Thursday, November 05, 2009

Adelaide Invasion - One day record attempt

Our invasions on major cities had been getting bigger and bigger with each assault so it was only natural that we’d have a crack at another capital city. It just so happened that Adelaide has the highest caching density in Australia and with this in mind we started to plan for an attempt on the one-day caching record.

Our planning started some six months ago as we slowly worked through solving various cache puzzles, optimising different routes, transport, accommodation & meals were all discussed. No stone was left unturned.

In mid October with all our planning complete, we flew into Adelaide for a 5-day caching blitz. In the back of my mind I was sceptical to whether we could amass 195+ finds and thus beat the old record, time would tell. On our arrival we quickly settled in before heading out in search of our first cache. Adelaide has a few remaining old Webcam and Virtual caches so these were a must!

Our first few days were spent finding caches that one or more us had previously found, as these couldn’t be part of our record attempt. In the darkness of Saturday 17th Oct we set off on what would be a memorable 24hr-caching blitz. At 3.30am we found our first of many many finds for the day. From that point on the day flowed along surprisingly smoothly. We found our caches in regulation and those that presented a problem we simply moved on. The rule was that if we hadn’t found it with 5min we had to move. To have a shot at ‘the record’ we would have to find a cache every 7min for the entire 24hr period, which no easy task.
By daylight, things were progressing well. We’d had our 5min break for coffee and food and as the sun got higher so did our find count. We were actually in front of the desired numbers, but no sooner did we seem to be cruising then we’d have a few DNF’s which reminded us of the task still ahead. While I wont elaborate too much on our route I will say that we got to see most of Adelaide and it’s surrounding suburbs.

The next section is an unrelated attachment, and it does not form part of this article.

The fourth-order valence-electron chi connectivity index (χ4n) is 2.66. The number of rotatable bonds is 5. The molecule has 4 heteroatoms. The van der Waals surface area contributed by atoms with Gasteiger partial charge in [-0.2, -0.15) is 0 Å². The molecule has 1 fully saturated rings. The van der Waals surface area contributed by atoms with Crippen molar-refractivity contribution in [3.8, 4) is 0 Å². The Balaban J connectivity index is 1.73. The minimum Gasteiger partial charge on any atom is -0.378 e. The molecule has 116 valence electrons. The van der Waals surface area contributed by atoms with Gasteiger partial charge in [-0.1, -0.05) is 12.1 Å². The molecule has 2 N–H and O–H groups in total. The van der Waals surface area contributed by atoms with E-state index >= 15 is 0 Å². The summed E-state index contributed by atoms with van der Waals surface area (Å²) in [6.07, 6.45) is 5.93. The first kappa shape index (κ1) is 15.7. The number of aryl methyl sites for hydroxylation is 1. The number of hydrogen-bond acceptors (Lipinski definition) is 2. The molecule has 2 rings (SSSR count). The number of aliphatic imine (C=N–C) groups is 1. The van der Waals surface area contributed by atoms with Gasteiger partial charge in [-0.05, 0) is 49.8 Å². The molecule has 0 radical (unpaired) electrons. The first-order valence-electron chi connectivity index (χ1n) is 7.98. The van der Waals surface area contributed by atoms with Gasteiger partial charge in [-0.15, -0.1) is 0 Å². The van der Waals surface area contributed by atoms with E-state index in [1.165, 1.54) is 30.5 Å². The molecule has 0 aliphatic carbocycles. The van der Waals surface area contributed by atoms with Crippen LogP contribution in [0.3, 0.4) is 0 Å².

As the day progressed there were some memorable finds, along with a few mini-series that had us laughing. Tennis courts, rail stations and parks seemed to be popular hiding spots as we headed round the traps. At one point we got a glimpse of the views from the Adelaide hills but were soon back watching the waves roll in as we hugged the coastline. Lunch and dinner came and went very quickly and so did the sunlight, it was time to grab the torches once again.

Fatigue came in waves, one minute you were full of energy and the next your teammates were dragging you along. No sooner did we see someone struggling it was a timely reminder to recharge energy levels, which we did with countless amounts of muesli bars and savoury biscuits.

As Saturday drew to a close and Sunday dawned it became apparent that we’d reach the record and at 1.35am on Sunday morning, 22hrs after we started our record attempt we found our 196th find. The one-day record was ours and it was back in the hands of the Australian’s. While we took time to celebrate it was short lived, there were still more caches to be found. We wanted to raise the bar to a new level, but in doing so fatigue was becoming a real issue. On the go for 24hrs takes it toll on the body and mind and eventually we decided to pull the pin some 30min shy of the 24hr mark. We’d amassed 210 finds, some 30+ DNF’s, had travelled over 300km in the car and walked more than 20km in our record day.

Needless to say we headed straight home to bed where we had some well overdue sleep. We could have slept all day but there was more caching to be done. Like kids addicted to chocolate we were addicted to caching and once again were out finding caches just after lunch. On the Sunday evening we attended a meet and greet event with local cachers where we basked in the spoils of our achievements. There was plenty of food and drink enjoyed while sharing much laughter and stories with those who attended.

Like everything, our invasion was coming to an end but that wasn’t before we headed out for a Monday morning blitz of the northern suburbs. By this time of the invasion, bodies are functioning on autopilot, one find seems to blend into then next and so do the suburbs, but alas that’s what an invasion is all about “big numbers in a short amount of time”. Late on Monday our 5-day invasion came to an end with us all heading in our separate directions. I’d amassed 380 finds in 96 hours.

I’d like to thank my fellow caching buddies. Big Matt & Shell, Steeba and Farmer Frentzen, along with my family who were very supportive throughout this event.